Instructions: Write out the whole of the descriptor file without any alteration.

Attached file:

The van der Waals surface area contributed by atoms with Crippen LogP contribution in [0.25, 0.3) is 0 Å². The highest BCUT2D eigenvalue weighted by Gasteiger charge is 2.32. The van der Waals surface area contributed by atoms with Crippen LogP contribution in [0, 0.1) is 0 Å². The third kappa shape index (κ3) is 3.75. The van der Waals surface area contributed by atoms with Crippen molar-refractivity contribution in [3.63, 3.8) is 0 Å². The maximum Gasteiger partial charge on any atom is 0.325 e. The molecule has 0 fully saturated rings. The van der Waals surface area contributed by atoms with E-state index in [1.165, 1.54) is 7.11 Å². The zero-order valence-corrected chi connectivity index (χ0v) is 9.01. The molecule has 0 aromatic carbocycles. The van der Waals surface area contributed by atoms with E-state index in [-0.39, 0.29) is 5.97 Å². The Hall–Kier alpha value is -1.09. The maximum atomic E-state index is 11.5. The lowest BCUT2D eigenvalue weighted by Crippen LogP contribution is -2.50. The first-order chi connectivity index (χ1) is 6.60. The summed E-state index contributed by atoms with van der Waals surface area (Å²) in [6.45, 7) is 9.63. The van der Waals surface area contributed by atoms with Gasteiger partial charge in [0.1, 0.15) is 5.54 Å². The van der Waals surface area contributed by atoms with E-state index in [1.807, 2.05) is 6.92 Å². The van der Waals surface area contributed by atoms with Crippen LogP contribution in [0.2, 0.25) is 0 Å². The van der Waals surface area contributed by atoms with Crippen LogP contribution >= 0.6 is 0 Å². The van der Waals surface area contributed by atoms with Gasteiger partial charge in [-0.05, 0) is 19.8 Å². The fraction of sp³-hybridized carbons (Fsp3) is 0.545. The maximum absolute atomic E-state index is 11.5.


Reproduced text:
The van der Waals surface area contributed by atoms with Crippen LogP contribution in [0.25, 0.3) is 0 Å². The highest BCUT2D eigenvalue weighted by Gasteiger charge is 2.32. The van der Waals surface area contributed by atoms with Crippen LogP contribution in [0, 0.1) is 0 Å². The third kappa shape index (κ3) is 3.75. The van der Waals surface area contributed by atoms with Crippen molar-refractivity contribution in [3.63, 3.8) is 0 Å². The maximum Gasteiger partial charge on any atom is 0.325 e. The molecule has 0 fully saturated rings. The van der Waals surface area contributed by atoms with E-state index in [1.165, 1.54) is 7.11 Å². The zero-order valence-corrected chi connectivity index (χ0v) is 9.01. The molecule has 0 aromatic carbocycles. The van der Waals surface area contributed by atoms with E-state index in [-0.39, 0.29) is 5.97 Å². The Hall–Kier alpha value is -1.09. The maximum atomic E-state index is 11.5. The lowest BCUT2D eigenvalue weighted by Crippen LogP contribution is -2.50. The first-order chi connectivity index (χ1) is 6.60. The summed E-state index contributed by atoms with van der Waals surface area (Å²) in [6.45, 7) is 9.63. The van der Waals surface area contributed by atoms with Gasteiger partial charge in [0.1, 0.15) is 5.54 Å². The van der Waals surface area contributed by atoms with E-state index in [1.807, 2.05) is 6.92 Å². The van der Waals surface area contributed by atoms with Crippen LogP contribution in [0.2, 0.25) is 0 Å². The van der Waals surface area contributed by atoms with Crippen LogP contribution >= 0.6 is 0 Å². The van der Waals surface area contributed by atoms with Gasteiger partial charge in [-0.05, 0) is 19.8 Å². The fraction of sp³-hybridized carbons (Fsp3) is 0.545. The maximum absolute atomic E-state index is 11.5.